N. Plains Res. Council v. United States Army Corps of Eng’rs, No. 4:19-cv-00044-BMM, 2020 BL 35412 (9th Cir. May 14, 2020)
Oil and gas pipeline construction may no longer proceed under Nationwide Water Permit 12 (NWP 12). The Ninth Circuit, by way of a two-judge panel, denied challenges to a district court decision vacating NWP 12 and enjoining the United States Army Corps (Army Corps) from authorizing oil and gas pipeline construction projects pursuant to NWP 12. The Order, which was issued without an opinion, has national effect and set a briefing schedule for reconsideration of a motion for an administrative stay. N. Plains Res. Council v. United States Army Corps of Eng’rs, No. 4:19-cv-00044-BMM.
Statutory and Regulatory History
Pursuant to the Clean Water Act (CWA), pollutants such as dredge or fill material may not be released into navigable waters, which include wetlands and tributaries, without a permit. The CWA tasks the Army Corps with issuing permits allowing the disposal of pollutants on a general or individual basis. Individual permits are issued for site-specific projects after an exacting, case-by-case review of the project and its site and resources. Conversely, parties whose projects are similar in nature, cause only minimal adverse environmental effects separately, and cumulatively have minimal adverse environmental effects may apply for a general permit. A general permit, the purpose of which is to allow pollutant-producing projects with fewer regulatory restrictions, is reserved for general activities, such as utility line construction projects.
NWP 12 is a general permit that authorizes utility line construction projects to discharge pollutants into jurisdictional waters of the United States, so long as certain general and region-specific conditions are satisfied. Since NWP 12 was first issued in 1977, the stringency of what must be shown to qualify for the general permit has varied. Its standards were relaxed in 2017, when the Army Corps lessened the requirements of Condition 18 (of which there are 32). Condition 18, before 2017, incorporated the Endangered Species Act (ESA), which instructs the Army Corps to notify the Fish and Wildlife Service (FWS) and the National Marine Fisheries Service (NMFS) when a potential project might affect a protected species or their critical habitat. Projects were not to proceed until the FWS and the NMFS determined that a project’s pollutants will not destroy a protected species or adversely modify their habitat.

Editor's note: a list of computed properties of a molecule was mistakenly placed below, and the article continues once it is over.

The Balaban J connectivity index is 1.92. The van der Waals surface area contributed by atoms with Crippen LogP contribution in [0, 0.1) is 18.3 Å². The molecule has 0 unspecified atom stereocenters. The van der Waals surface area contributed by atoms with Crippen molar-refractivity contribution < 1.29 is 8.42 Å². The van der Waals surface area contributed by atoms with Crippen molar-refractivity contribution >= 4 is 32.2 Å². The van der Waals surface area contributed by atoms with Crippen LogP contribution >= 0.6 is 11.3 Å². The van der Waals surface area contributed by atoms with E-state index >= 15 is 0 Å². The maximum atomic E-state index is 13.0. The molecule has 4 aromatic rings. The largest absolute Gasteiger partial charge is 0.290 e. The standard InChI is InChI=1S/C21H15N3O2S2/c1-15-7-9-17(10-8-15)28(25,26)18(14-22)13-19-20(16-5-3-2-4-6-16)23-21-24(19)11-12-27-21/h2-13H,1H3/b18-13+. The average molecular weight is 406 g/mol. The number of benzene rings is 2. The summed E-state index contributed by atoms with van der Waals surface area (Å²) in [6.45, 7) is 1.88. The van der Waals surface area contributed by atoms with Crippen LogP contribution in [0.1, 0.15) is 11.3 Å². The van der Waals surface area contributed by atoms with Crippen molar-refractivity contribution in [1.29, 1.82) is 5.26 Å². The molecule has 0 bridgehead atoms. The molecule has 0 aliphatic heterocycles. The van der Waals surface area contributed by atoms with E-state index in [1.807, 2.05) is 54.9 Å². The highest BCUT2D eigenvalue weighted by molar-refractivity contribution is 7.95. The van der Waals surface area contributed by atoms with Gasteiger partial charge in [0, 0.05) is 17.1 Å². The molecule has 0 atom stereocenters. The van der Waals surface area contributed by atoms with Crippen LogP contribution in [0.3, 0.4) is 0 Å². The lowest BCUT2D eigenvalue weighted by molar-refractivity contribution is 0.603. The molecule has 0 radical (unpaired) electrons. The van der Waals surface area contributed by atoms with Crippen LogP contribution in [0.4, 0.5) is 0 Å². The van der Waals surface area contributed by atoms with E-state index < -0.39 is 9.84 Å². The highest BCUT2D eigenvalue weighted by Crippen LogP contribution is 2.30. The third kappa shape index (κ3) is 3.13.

But the Army Corps, aiming to expedite the process by which permits are issued, eliminated Condition 18’s mandate for programmatic consultation. Because many regional requirements include the same provision (e.g., the District of Omaha requires compliance with the ESA, including its protections of protected species), the Army Corps determined that programmatic consultation had become duplicative and slowed the process of granting general permits. That is, a project authorized to proceed under NWP 12 must comply with regional requirements, many of which require consultation with the FWS and the NMFS if a protected species could be harmed.
District Court Decision
Construction of the Keystone Pipeline began when NWP 12 was reauthorized in 2017. Several environmental advocacy groups, including the Northern Plains Resource Council (plaintiffs), filed a complaint in the District Court for the District of Montana. The plaintiffs’ complaint alleged, among other claims, that the Army Corps violated the CWA and the ESA because NWP 12 was reissued in 2017 without following Condition 18’s programmatic consultation requirement. Accordingly, plaintiffs sought injunctive relief enjoining construction of the Keystone Pipeline and declaratory relief rendering NWP 12 unlawful.
The district court granted summary judgment for the Plaintiffs, vacating NWP 12 and enjoining the Army Corps from allowing dredging or filling under NWP 12. As a result, the Army Corps sought an administrative stay, which was denied. An amended order, however, was issued to clarify the scope of the district court’s first order—NWP 12, as it relates to the construction of new oil gas lines, was vacated, and the Army Corps was enjoined from using NWP 12 to authorize dredge and fill dumping, until the Army Corps complies with the consultation process outlined in the ESA.
Appeal and Ninth Circuit Order
The Army Corps and intervening defendant TC Energy Corporation, the Keystone Pipeline’s project proponent, subsequently appealed the district court’s denial of an immediate administrative stay. Both defendants argued that, they would be subject to irreparable harm unless construction could proceed. Plaintiffs, on the other hand, argued that, even assuming the defendants would suffer some irreparable harm as a result of the district court’s decision, any continued construction would impose even greater harm on protected species because there was no programmatic consultation as required by the ESA.
Ninth Circuit Judges Silverman and Nguyen agreed with plaintiffs and rejected defendants’ appeal for an immediate administrative stay, without issuing an opinion. A briefing schedule was set for further consideration of whether a stay is appropriate. Until a motion for a stay can be considered, therefore, new oil and gas line construction may not proceed under NWP 12, and the Army Corps remains enjoined from authorizing dredge and fill dumping in jurisdictional waters of the United States.
* Mr. Downs is a law clerk in the Construction practice group of Pepper Hamilton. He is not admitted to practice law.